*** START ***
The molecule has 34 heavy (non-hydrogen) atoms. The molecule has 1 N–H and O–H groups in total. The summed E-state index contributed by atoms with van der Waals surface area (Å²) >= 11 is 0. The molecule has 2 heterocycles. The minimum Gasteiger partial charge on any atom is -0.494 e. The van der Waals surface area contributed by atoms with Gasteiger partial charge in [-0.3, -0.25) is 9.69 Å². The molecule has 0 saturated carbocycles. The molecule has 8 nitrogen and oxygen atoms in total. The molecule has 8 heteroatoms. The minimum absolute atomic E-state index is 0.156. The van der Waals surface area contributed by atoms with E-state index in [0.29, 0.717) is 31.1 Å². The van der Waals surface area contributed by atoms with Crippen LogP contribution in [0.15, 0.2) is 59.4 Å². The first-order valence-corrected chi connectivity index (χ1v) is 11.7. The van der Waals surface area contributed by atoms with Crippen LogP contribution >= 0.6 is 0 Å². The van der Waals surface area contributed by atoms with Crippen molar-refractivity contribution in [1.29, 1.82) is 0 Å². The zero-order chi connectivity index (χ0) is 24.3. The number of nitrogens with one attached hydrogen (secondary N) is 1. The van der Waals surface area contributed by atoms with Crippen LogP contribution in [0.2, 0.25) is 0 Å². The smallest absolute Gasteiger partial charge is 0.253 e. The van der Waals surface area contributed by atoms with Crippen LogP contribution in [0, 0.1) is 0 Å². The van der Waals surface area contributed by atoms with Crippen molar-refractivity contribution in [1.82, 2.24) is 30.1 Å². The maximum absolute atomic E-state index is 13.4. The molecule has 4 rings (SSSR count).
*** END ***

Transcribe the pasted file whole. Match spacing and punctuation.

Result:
The molecule has 34 heavy (non-hydrogen) atoms. The molecule has 1 N–H and O–H groups in total. The summed E-state index contributed by atoms with van der Waals surface area (Å²) >= 11 is 0. The molecule has 2 heterocycles. The minimum Gasteiger partial charge on any atom is -0.494 e. The van der Waals surface area contributed by atoms with Gasteiger partial charge in [-0.3, -0.25) is 9.69 Å². The molecule has 0 saturated carbocycles. The molecule has 8 nitrogen and oxygen atoms in total. The molecule has 8 heteroatoms. The minimum absolute atomic E-state index is 0.156. The van der Waals surface area contributed by atoms with E-state index in [0.29, 0.717) is 31.1 Å². The van der Waals surface area contributed by atoms with Crippen LogP contribution in [0.15, 0.2) is 59.4 Å². The first-order valence-corrected chi connectivity index (χ1v) is 11.7. The van der Waals surface area contributed by atoms with Crippen LogP contribution >= 0.6 is 0 Å². The van der Waals surface area contributed by atoms with Crippen molar-refractivity contribution in [1.29, 1.82) is 0 Å². The zero-order chi connectivity index (χ0) is 24.3. The number of nitrogens with one attached hydrogen (secondary N) is 1. The van der Waals surface area contributed by atoms with Crippen LogP contribution in [0.2, 0.25) is 0 Å². The smallest absolute Gasteiger partial charge is 0.253 e. The van der Waals surface area contributed by atoms with Crippen LogP contribution in [0, 0.1) is 0 Å². The van der Waals surface area contributed by atoms with Crippen molar-refractivity contribution in [1.82, 2.24) is 30.1 Å². The maximum absolute atomic E-state index is 13.4. The molecule has 4 rings (SSSR count).